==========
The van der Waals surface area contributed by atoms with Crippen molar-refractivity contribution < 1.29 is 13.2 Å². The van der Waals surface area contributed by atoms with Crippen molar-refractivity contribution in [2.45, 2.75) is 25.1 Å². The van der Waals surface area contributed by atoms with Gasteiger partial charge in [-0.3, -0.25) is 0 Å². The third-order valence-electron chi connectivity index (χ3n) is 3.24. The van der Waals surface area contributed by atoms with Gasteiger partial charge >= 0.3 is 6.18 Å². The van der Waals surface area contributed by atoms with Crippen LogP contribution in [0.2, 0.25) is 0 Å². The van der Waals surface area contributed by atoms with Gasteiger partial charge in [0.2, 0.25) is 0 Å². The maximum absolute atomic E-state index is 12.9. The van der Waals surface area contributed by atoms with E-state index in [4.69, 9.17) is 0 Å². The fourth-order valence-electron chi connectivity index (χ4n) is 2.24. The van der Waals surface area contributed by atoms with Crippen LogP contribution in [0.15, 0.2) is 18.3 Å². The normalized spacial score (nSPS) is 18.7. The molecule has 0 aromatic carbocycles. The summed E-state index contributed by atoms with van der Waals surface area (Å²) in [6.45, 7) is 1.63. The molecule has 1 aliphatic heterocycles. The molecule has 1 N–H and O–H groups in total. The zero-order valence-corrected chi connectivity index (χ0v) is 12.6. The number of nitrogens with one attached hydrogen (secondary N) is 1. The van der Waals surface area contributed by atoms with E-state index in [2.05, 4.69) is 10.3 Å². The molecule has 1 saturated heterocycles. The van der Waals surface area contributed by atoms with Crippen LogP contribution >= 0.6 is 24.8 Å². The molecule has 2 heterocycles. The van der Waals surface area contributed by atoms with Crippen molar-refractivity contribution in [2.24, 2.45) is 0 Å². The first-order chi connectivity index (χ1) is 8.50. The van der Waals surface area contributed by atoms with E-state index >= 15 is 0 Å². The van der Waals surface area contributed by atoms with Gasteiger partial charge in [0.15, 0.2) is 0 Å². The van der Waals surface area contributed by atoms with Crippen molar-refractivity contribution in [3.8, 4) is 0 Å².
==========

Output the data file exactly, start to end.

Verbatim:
The van der Waals surface area contributed by atoms with Crippen molar-refractivity contribution < 1.29 is 13.2 Å². The van der Waals surface area contributed by atoms with Crippen molar-refractivity contribution in [2.45, 2.75) is 25.1 Å². The van der Waals surface area contributed by atoms with Gasteiger partial charge in [-0.3, -0.25) is 0 Å². The third-order valence-electron chi connectivity index (χ3n) is 3.24. The van der Waals surface area contributed by atoms with Gasteiger partial charge >= 0.3 is 6.18 Å². The van der Waals surface area contributed by atoms with Crippen LogP contribution in [0.2, 0.25) is 0 Å². The van der Waals surface area contributed by atoms with Gasteiger partial charge in [0.2, 0.25) is 0 Å². The maximum absolute atomic E-state index is 12.9. The van der Waals surface area contributed by atoms with E-state index in [4.69, 9.17) is 0 Å². The fourth-order valence-electron chi connectivity index (χ4n) is 2.24. The van der Waals surface area contributed by atoms with Crippen LogP contribution in [0.15, 0.2) is 18.3 Å². The normalized spacial score (nSPS) is 18.7. The molecule has 0 aromatic carbocycles. The summed E-state index contributed by atoms with van der Waals surface area (Å²) in [6.45, 7) is 1.63. The molecule has 1 aliphatic heterocycles. The molecule has 1 N–H and O–H groups in total. The zero-order valence-corrected chi connectivity index (χ0v) is 12.6. The number of nitrogens with one attached hydrogen (secondary N) is 1. The van der Waals surface area contributed by atoms with E-state index in [2.05, 4.69) is 10.3 Å². The molecule has 1 saturated heterocycles. The van der Waals surface area contributed by atoms with Crippen LogP contribution >= 0.6 is 24.8 Å². The molecule has 2 heterocycles. The van der Waals surface area contributed by atoms with Crippen molar-refractivity contribution in [2.24, 2.45) is 0 Å². The first-order chi connectivity index (χ1) is 8.50. The van der Waals surface area contributed by atoms with E-state index >= 15 is 0 Å². The van der Waals surface area contributed by atoms with Gasteiger partial charge in [0.15, 0.2) is 0 Å². The van der Waals surface area contributed by atoms with Crippen molar-refractivity contribution in [3.8, 4) is 0 Å².